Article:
MONTAGUE — As freshmen girls at Franklin County Technical School weigh which trade they want to study for the rest of their high school years, school administrators are urging them to consider fields that are often seen as being only for men.
On Tuesday morning, Franklin Tech hosted a panel of women working in fields such as plumbing, carpentry and electrical work called “Tradeswomen of Tomorrow,” connecting them with the school’s freshmen girls.
These fields have historically been dominated by men, although they have become more accessible to women in recent years. In carpentry, for example, the portion of female workers has gone up in the last 20 years from 2 percent to 16 percent, according to Lisa Clauson, the New England Carpenters Labor Management Program’s director of strategic partnerships.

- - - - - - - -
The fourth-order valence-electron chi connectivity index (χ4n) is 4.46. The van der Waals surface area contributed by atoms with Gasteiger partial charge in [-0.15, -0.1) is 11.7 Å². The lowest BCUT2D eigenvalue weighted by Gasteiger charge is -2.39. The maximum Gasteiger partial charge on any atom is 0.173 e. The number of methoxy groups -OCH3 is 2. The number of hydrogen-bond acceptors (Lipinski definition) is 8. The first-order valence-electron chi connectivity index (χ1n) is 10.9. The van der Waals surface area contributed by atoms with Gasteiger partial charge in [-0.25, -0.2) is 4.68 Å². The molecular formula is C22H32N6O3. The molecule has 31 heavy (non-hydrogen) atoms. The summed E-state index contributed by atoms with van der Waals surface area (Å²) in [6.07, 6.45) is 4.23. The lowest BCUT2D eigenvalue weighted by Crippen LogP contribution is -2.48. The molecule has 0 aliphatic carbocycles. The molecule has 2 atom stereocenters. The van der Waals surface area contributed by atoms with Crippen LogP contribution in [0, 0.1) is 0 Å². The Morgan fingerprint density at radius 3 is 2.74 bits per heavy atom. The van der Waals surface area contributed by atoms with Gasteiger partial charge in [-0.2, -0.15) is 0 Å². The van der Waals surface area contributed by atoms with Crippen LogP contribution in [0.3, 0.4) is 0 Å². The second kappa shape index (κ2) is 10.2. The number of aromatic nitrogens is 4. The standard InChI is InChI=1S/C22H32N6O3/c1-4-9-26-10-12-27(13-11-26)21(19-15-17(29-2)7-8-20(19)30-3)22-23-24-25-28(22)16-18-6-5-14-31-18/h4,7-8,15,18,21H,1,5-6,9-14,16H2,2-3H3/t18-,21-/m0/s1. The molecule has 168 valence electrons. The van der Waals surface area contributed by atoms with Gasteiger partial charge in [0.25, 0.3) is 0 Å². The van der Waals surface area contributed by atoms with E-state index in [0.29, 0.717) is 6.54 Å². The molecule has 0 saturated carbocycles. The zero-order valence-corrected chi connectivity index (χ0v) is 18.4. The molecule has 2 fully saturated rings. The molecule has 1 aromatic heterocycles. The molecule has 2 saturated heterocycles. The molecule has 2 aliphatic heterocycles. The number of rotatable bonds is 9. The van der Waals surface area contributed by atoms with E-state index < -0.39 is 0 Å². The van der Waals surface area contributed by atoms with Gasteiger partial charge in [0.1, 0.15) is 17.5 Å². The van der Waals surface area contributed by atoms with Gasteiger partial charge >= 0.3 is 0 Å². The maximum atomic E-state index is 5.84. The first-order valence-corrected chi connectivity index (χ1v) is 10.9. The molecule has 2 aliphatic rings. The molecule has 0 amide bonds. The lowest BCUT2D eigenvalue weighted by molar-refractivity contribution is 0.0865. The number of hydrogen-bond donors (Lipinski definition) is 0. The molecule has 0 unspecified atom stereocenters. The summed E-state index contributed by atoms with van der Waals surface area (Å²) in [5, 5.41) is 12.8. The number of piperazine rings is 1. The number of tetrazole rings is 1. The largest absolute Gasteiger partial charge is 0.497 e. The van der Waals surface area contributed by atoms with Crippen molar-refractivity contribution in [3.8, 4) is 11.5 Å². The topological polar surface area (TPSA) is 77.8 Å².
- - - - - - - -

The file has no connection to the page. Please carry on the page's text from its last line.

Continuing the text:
The panel on Tuesday was made up of women in non-traditional fields: carpenters Julie Boucher, Lily Thompson and Samantha Crevier; Nicole Miller, a machinist who formerly worked at Hillside Plastics and is now a machining shop teacher at Franklin Tech; plumber Chelsey Salls; electrician Melissa Leary; Mandy Talbert, an elevator repair worker; and Raye Young, the Franklin Tech cooperative education coordinator.